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MEDICAL SCIENTISTS AND THE VIEW THAT HISTORY IS BUNK* BERNARD TOWERS, M.A., M.B., Ch.B.\ I am grateful for the opportunity to address the Los Angeles Society for the History of Medical Science. Particularly am I grateful to you, Mr. President, for agreeing so readily to my somewhat provocative title. I speak, ofcourse, not as a professional historian, but as a practicing medical scientist. I am proud to belong to this relatively new scientific group, one which is growing apace in the bosom of—I must not say the oldest profession —but at any rate one ofthe oldest. However, despite my enthusiasm for my chosen field, I shall be saying hard things about some aspects of current medical science. Publicly to criticize any part of the medical profession, which must constitute one ofthe most powerful trade unions in the world, is a politically dangerous game. I can think ofsome medical audiences where I should have to choose my words with infinite care and tact, and not merely to avoid the social solecism ofgiving offense to hosts. Here, however, I feel curiously secure, and relieved that I can speak my mind freely and without constraint in defense ofthe scholarly pursuit of medical history. After all, where else in the academic world would one find two professors of the history ofmedicine who also happen to hold office, respectively, as chancellor and dean of graduate studies? I like to think ofthis happy circumstance as a symptom rather than a cause ofthe respect for medical history that I have found at UCLA. So if my talk is bound to offend some—and that is the inevitable price one pays for selecting provocative subjects—it may be there will be others in the audience who will give it a sympathetic hearing. To those who are about to * Presented at the Society for the History ofMedical Science, Los Angeles, California, April 19, 196a. t Fellow and director of medical studies,Jesus College, Cambridge, England. Visiting associate professor ofanatomy, University ofCalifornia, Los Angeles, 1965-66. 44 Bernard Towers · History Is Bunk Perspectives in Biology and Medicine · Autumn 1966 be offended I can only offer condolencts in advance and express the hope that my remarks, however annoying, won't seem altogether too outrageous . I would particularly ask you to remember that my experience and conclusions are the product of my membership of four universities in Britain. Any resemblance to local personnel or practice is entirely coincidental . The view that "history is bunk" was first enunciated, in so many words, by a very successful citizen ofthis country, Henry Ford I. Ifhe was the first with sufficient courage to say it openly, he was surely not the first, nor the last, to feel it. This has been the view ofthe practical man down the ages. For a motorcar manufacturer, or a plumber, say, it is a very understandable position. What good is the past to anyone for whom only the present and the future can present a challenge? Indeed this attitude is to be commended in a technological consultant, that is, if one is simply concerned with trouble-free combustion engines or with water closets that will work as one wants them to work. It is my contention that the present period offlowering ofmedical science will see re-enacted, though in different form, that struggle ofover three hundred years ago, between the physicians and the barber-surgeons. The medical profession has now acquired—but only very recently—the right and the freedom to choose between a future as skilled barbers, plumbers, general repair men, and/or a future as men oflearning and understanding, fit to take their places in a community of scholars. The two prospects open to us are not by any means necessarily incompatible. Moreover, I want to insist at the outset that I have the highest regard for plumbers and barbers, especially skilled ones. But I happen also to think that the medical profession properly belongs in the universities. It has something to contribute to, and something to gain from, the academic milieu that would be lost if medicine were pursued, as once it was, and as plumbing still is pursued, in trade schools or...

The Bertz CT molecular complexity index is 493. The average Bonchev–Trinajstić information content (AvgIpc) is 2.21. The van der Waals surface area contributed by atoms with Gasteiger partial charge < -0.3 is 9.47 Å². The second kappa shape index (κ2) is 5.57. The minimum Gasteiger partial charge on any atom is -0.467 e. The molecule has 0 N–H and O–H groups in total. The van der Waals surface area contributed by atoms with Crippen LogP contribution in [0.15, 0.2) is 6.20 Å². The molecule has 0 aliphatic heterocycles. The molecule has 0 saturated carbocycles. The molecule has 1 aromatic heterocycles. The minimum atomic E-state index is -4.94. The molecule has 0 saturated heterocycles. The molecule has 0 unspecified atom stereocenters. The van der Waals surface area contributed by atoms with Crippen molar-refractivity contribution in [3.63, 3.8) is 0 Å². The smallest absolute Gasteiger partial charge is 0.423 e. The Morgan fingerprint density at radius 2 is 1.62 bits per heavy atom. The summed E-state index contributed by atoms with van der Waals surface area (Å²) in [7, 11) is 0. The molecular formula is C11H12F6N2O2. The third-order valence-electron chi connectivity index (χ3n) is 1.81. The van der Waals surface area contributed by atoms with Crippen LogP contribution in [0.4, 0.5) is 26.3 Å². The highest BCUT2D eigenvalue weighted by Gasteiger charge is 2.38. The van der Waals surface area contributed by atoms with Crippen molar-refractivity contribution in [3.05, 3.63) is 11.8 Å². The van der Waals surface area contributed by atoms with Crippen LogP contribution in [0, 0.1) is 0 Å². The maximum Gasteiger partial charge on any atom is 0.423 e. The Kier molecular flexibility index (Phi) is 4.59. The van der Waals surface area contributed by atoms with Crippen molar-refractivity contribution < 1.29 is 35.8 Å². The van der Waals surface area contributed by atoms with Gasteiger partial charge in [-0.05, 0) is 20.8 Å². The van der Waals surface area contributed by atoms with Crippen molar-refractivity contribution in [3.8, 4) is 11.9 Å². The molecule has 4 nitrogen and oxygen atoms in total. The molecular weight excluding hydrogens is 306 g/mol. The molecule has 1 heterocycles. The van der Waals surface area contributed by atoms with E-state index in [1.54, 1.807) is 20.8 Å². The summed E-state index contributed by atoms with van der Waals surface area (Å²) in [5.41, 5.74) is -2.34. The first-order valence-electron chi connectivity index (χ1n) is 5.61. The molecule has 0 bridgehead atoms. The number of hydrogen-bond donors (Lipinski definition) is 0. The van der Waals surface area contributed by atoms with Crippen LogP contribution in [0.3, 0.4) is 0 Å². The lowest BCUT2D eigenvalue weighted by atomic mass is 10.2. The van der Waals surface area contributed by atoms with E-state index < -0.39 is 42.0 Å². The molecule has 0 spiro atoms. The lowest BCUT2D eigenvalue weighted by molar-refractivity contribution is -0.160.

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Additional Information

ISSN
1529-8795
Print ISSN
0031-5982
Pages
pp. 44-55
Launched on MUSE
2015-01-07
Open Access
No
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